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A View From Inside (Part One): Outlook on the Longevity Market

Susan Donley July 16, 2018
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The future of the longevity market is bright, according to Stria readers, but some issues still hold us back.

In June 2018, Stria News fielded our first formal reader survey to learn how professionals in the longevity market feel about our collective future. Overall, respondents have a positive view of the future of the longevity market. Sixty-two percent say they are very or extremely optimistic.

An Industry On the Precipice
It seems that this positive outlook is most frequently due to sense of changing norms and expectations—from within the field and society as a whole.

“The large number of Baby Boomers is directing attention and resources toward the needs of seniors. This has been a need for a long time, but I feel we’re reached critical mass and wider spread awareness.”

“Long-predicted demand is upon us based upon demographic shifts, which is prompting mainstream-ification of the space.”

“More and more innovators are seeing the opportunities in this space. There are so many opportunities to make a real, global impact in this market. Yes, there are extreme challenges but there are also stakeholders who are committed to addressing these challenges through innovative solutions.”

Respondents were most optimistic about the growth of partnerships and collaborations (61% very or extremely optimistic) and our ability to leverage technology (53% very or extremely optimistic).

Of course, not all agree. Of the four percent of respondents who say they are not very optimistic (no one reported to be not at all optimistic), several indicated a sense that we’ve not quite reached that critical moment of change.

“It hasn’t reached the tipping point yet – lots of talk but not much progress in a major way.”

“There is still so much done with younger generation, so something has to give.”

Ageism Pervades Society And Influences Our View of Our Field
The issue of ageism peppered survey results—for the positive and the negative.

“I still believe ageism abounds although we seem to be making some strides.”

“I am hopeful because I am seeing signs that our society is beginning to view aging as a vital, productive, and valuable stage of life, vs looking at aging as a disease.”

“Any extreme or ‘very’ optimistic view must be chastened by rampant ageism that continues to permeate advertising, entertainment, the public mindset (worldwide), and which is sadly reflected in internalized ageism we encounter—and often fail to observe—every day.”

Skepticism about changing perspectives on aging far outweighed a more positive point-of-view. In fact, respondents reported the least optimism around public awareness of the impact of an aging society (46% just somewhat optimistic; 39% not very or not at all optimistic).

Concerns About Caregiving and LTSS
Other concerns were focused on the crisis of caregiving and long-term care. Optimism about the future of our field seems somewhat marred by these two critical issues, which were prominent among the topics raised in the survey.

“More and better solutions needed for the eldercare crisis affecting family caregivers who provide 80% of all senior care.”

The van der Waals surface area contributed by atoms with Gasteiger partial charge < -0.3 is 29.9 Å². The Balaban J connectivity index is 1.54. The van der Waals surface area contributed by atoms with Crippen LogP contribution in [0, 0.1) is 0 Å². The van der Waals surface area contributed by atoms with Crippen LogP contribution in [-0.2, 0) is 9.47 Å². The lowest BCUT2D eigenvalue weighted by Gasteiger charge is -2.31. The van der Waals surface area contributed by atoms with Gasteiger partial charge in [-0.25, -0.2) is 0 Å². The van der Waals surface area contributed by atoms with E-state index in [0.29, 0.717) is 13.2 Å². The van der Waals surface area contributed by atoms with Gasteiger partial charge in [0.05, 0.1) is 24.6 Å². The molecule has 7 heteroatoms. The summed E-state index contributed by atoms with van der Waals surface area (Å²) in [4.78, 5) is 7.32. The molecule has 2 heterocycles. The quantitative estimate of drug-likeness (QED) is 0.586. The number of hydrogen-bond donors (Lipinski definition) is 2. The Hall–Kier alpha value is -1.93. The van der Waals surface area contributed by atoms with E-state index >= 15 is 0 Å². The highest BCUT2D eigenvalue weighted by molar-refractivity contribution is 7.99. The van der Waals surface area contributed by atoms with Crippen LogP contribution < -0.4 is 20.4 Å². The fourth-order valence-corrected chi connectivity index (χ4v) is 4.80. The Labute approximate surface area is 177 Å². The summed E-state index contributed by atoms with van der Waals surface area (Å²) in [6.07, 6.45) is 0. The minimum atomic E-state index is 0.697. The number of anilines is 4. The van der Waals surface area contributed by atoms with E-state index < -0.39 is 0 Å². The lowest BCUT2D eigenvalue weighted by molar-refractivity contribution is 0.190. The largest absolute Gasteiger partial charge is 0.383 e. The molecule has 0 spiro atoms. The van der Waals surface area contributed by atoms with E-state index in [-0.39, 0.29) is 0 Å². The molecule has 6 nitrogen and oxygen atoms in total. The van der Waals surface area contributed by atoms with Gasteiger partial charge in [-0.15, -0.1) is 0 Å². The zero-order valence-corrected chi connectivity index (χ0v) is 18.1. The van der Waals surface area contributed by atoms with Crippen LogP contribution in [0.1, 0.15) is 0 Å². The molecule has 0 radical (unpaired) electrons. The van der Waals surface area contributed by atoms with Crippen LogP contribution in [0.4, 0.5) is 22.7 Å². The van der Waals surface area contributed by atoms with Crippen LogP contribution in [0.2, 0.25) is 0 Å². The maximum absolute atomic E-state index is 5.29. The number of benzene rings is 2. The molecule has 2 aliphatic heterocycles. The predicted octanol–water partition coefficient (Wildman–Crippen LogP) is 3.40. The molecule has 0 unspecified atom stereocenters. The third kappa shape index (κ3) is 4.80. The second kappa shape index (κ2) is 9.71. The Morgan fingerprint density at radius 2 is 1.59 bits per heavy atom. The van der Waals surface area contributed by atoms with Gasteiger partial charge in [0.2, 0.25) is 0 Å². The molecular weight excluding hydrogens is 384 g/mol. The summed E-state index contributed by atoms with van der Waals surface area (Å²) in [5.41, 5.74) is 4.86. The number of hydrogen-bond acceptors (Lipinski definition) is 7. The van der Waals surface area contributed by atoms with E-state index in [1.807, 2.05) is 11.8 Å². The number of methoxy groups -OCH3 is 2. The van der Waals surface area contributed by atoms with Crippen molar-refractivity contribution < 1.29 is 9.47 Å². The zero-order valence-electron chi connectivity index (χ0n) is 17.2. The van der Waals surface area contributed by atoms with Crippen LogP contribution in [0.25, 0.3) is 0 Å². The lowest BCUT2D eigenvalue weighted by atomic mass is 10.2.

“I am highly concerned about the lack of a federal LTSS program, along with a dearth of people to take care of our older adults.”

“We are in a caregiving crisis and it is almost unmanageable. 60% of the population is over 50 and not enough people or place to care for them properly.”

“So much fraud, incompetence, malfeasance, turmoil, unprofessionalism and upheaval—especially in the long term care business sector…”

The Leadership of the Future
When it comes to the future of leadership in the longevity market, survey participants were less negative—but those topics garnered a tepid response. Perspectives on the quality of leadership were middling, with most respondents saying they are somewhat optimistic (40%). But only a quarter of respondents were very or extremely optimistic about our ability to attract talent to the field.

This insight begs the question of how to cultivate strong leadership that’s prepared to tackle the challenges our field faces in the future, so we can leverage all the opportunity so many of us see.

Despite these worrisome issues, survey results indicate a sense of excitement among Stria readers. As more people are living longer, longevity market professionals see opportunities to build healthier and happier lives. As one respondent put it “It is only beginning!”

 

This survey is the precursor to our first annual “State of the Longevity Market” survey coming later this year. The 80 participants primarily represented nonprofits, associations and community organizations (32%); consultants and agencies (28%), and businesses and start-ups (22%). The remaining respondents work in government, academia, media and foundations. Be sure to sign up for our free weekly email to participate future surveys and see all of Stria’s latest headlines.

MORE FROM ON THE FUTRE OF THE FIELD

We asked each of industry experts for their perspective on the future of the longevity market. Here’s what we learned from Deb Whitman and Sandy Timmermann.

Susan Donley

Susan Donley is Publisher and CEO of Stria. She is dedicated to improving the lives of older people through powerful media and communications. Previously Susan served as Publisher and Managing Director of PBS's Next Avenue.

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